United States District Court, S.D. West Virginia, Beckley Division
DAVID N. MCDONALD, Plaintiff,
NANCY A. BERRYHILL ACTING COMMISSIONER OF SOCIAL SECURITY, Defendant.
J. Aboulhosn, United States Magistrate Judge.
an action seeking review of the final decision of the Acting
Commissioner of Social Security denying the Plaintiff's
application for Disability Insurance Benefits (DIB) under
Title II of the Social Security Act, 42 U.S.C. §§
401-433. Presently pending before the Court are parties'
cross-motions for Judgment on the Pleadings. (Document Nos.
19 and 20.) Both parties have consented in writing to a
decision by the United States Magistrate Judge. (Document
Nos. 3 and 4.)
Plaintiff, David N. McDonald, hereinafter
“Claimant”, filed an application for DIB on
December 15, 2011 alleging disability since June 30,
2010, due to “prostate cancer, pain and
complications from car accident, right knee pain, both ankles
pain, right arm pain, and joint pain”.(Tr. at 213.)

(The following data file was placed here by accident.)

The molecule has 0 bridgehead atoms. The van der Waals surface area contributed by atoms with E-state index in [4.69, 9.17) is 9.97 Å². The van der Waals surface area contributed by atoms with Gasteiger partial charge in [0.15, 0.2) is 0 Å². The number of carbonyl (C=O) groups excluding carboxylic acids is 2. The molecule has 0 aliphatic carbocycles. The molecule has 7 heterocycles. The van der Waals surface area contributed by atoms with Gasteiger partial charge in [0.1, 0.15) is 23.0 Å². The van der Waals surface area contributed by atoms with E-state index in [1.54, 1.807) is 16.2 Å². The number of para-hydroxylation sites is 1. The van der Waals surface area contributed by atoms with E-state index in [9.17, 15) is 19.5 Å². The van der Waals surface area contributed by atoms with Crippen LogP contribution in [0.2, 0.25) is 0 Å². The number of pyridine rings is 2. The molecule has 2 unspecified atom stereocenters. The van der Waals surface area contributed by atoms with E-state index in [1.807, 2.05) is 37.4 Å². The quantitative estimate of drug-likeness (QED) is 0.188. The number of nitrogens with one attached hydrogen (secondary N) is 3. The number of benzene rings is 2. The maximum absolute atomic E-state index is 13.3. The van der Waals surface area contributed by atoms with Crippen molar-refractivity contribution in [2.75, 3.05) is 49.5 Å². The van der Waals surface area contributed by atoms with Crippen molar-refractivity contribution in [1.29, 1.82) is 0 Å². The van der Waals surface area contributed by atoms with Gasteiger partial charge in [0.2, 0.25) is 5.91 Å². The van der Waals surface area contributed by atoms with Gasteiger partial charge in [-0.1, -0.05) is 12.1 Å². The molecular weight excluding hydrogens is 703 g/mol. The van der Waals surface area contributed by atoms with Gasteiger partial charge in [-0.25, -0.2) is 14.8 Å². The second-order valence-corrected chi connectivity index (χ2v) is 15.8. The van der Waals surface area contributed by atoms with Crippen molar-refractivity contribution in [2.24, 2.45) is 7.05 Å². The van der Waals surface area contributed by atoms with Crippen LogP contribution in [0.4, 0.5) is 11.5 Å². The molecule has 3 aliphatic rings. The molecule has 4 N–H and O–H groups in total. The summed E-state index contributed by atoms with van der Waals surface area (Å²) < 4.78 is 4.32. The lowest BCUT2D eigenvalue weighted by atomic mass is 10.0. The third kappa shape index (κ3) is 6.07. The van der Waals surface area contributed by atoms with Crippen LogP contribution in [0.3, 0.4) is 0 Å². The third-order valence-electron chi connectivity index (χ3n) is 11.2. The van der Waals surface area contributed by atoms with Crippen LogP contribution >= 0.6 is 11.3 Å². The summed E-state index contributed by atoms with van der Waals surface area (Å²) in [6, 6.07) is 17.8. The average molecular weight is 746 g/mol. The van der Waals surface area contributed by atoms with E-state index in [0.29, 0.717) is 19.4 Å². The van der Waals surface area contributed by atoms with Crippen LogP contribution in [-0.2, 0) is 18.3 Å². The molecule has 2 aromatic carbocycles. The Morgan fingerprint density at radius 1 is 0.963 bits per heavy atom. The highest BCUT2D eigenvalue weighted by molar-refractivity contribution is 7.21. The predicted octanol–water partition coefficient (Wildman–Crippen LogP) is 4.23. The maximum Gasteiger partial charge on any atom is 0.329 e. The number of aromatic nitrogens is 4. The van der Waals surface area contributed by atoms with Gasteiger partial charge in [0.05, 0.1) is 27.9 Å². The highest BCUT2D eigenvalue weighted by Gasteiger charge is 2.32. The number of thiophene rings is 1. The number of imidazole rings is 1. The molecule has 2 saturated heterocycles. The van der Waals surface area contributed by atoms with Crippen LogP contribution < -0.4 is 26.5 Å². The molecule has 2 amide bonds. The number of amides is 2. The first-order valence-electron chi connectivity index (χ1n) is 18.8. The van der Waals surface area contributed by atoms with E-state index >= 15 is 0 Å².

Claimant's application was denied initially and upon
reconsideration. (Tr. at 76-86, 90-96.) On March 12, 2013,
Claimant requested a hearing before an Administrative Law
Judge (“ALJ”). (Tr. at 97-98.) A hearing was held
on September 22, 2014, before the Honorable Anne V. Sprague.
(Tr. at 29-55.) The ALJ denied his claim by decision dated
October 28, 2014. (Tr. at 17-28.) The ALJ's decision
became the final decision of the Commissioner on March 9,
2016 when the Appeals Council denied Claimant's request
for review. (Tr. at 1-6.) On May 6, 2016, Claimant brought
the present action seeking judicial review of the
administrative decision pursuant to 42 U.S.C. § 405(g).
(Document No. 2.)
fully considered the record and the arguments of the parties,
the Court hereby DENIES Plaintiff's request for judgment
on the pleadings (Document No. 19.); GRANTS Defendant's
request to affirm the decision of the Commissioner (Document